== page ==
Honolulu Marathon

Honolulu Marathon

Slow and steady may not win the Honolulu Marathon, but as Marion Winik learns, just making the trip has its rewards

By the time I show up, at 4:30 a.m., about 30,000 very wide-awake runners have gathered on the green at Honolulu's Ala Moana Beach Park, where a pre-dawn Pacific breeze rustles through banyan trees and coconut palms and lightens the moist, tropical air. These early risers have come from 47 countries and 48 U.S. states. For days, they've been pouring onto Oahu, jogging Waikiki Beach, jamming the Niketown store, carbo-loading on sushi rice and pasta. Finally, at 5 a.m., with the crash of fireworks filling the sky, the wait is over. The 30th Honolulu Marathon has begun.

This race has become a premier event for destination marathoners, those usually far-from-elite runners who combine the physical and spiritual rush of completing a 26.2-mile road race with the pleasures of vacation. Every one of the 50 states now caters to these travelers, who follow their passion—whether it's to Alaska's Midnight Sun Marathon, New York City's beloved five-borough block party, or races at Disney World, at Mount Rushmore, and in Nashville (where every mile a country-music band plays). London, Berlin, Athens, and Paris play host to a few of Europe's top races—even the Great Wall of China has its own marathon, held each May.

Do you have to be a world-class athlete to run a marathon in these places?Consider this: Mbarak Hussein of Kenya won this year's Honolulu Marathon in two hours and 12 minutes. Marion Winik of Pennsylvania came in 16,409th, just under four hours later...and another 10,000 finishers moseyed in after me. While the Boston Marathon would have closed its course before I crossed the finish line, Honolulu stays open for 10 hours.

"People who are running Boston go to sleep early and do everything to achieve peak performance," says Dr. Jim Barahal, president of the Honolulu event. "But here, we get more runners who are in it for the fun." To cater to marathon travelers, Honolulu puts on a luau with guest musicians such as Brian Wilson and Van Morrison, and on race day holds a 10-kilometer walk for runners' families and friends.

One could argue that the destination-marathon party really gets going only after the race, when participants are ready to unwind. Randy Accetta, an elite marathoner and running coach, was in Honolulu with outfitter Passport to Adventure, shepherding a flock of runners scheduled to board a Norwegian cruise ship after the race. "Instead of worrying about itineraries," he explains, "you can focus your pre-race energy on your goal—knowing that when you finish, we'll have a piña colada waiting for you on the deck."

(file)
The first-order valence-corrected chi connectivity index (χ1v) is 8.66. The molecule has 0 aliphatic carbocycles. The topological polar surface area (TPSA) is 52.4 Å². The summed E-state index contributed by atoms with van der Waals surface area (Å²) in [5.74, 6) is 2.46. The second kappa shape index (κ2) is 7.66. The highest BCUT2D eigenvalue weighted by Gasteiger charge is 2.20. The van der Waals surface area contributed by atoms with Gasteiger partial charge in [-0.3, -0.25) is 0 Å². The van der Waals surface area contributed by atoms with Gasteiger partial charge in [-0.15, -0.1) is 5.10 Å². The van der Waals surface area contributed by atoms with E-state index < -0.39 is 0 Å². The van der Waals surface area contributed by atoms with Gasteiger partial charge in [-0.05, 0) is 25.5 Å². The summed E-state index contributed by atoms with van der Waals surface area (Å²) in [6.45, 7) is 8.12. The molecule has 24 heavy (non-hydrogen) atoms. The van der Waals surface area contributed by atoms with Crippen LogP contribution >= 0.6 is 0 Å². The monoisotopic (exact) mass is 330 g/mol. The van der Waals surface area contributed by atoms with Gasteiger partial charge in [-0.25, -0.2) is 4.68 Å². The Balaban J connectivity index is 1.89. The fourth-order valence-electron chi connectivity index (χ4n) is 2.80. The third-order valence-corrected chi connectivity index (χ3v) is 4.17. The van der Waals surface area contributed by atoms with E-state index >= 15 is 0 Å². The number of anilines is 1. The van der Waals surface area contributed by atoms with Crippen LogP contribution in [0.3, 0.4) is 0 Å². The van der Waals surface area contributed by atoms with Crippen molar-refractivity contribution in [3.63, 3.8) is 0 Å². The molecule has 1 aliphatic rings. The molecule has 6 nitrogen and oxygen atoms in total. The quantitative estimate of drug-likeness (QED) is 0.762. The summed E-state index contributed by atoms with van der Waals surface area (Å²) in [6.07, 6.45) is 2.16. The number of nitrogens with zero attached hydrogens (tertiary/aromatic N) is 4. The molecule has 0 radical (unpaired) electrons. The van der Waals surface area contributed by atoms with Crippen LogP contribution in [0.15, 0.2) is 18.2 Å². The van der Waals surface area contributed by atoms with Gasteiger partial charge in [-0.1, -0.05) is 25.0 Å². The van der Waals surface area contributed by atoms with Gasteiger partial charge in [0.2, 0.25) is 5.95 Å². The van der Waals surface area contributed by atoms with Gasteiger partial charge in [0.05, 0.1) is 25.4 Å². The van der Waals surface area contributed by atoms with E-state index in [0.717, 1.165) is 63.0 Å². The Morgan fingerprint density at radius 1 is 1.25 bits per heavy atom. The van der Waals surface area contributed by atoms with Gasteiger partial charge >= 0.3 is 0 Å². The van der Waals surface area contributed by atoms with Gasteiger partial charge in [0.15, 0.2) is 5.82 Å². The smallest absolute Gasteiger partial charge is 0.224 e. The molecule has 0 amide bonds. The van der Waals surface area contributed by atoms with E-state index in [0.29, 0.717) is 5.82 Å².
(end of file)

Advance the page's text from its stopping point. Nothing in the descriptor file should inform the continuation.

Though I didn't get on board this time (I'd left my husband in snowy Pennsylvania with five kids, so a cruise would have seemed like pushing my luck), what fueled me was precisely this combination of a lifetime's longing to visit a particular place, and a more recent curiosity about what it would be like to run a marathon. I was closing in on 40 when I first started running a few five- and 10-kilometer races just for fun. At one race, I met my friend Theresa—a serious runner with seven marathons under her belt and the goal of completing a race in each state. On one of our regular weekend four-milers, she mentioned Hawaii. Before long, we were typing our credit-card numbers into the registration form on the Honolulu Web site, and I began a 12-week training program leading up to the December race.


Just over 16,000 other first-time marathon runners all over the world were doing exactly the same thing, using Hawaii as the carrot to get themselves to the race and, ultimately, the finish line. Theresa and I started meeting fellow marathoners as soon as we got to the airport, and people were still trading post-race vacation plans as we lined up at the starting chute and pounded en masse through downtown Honolulu.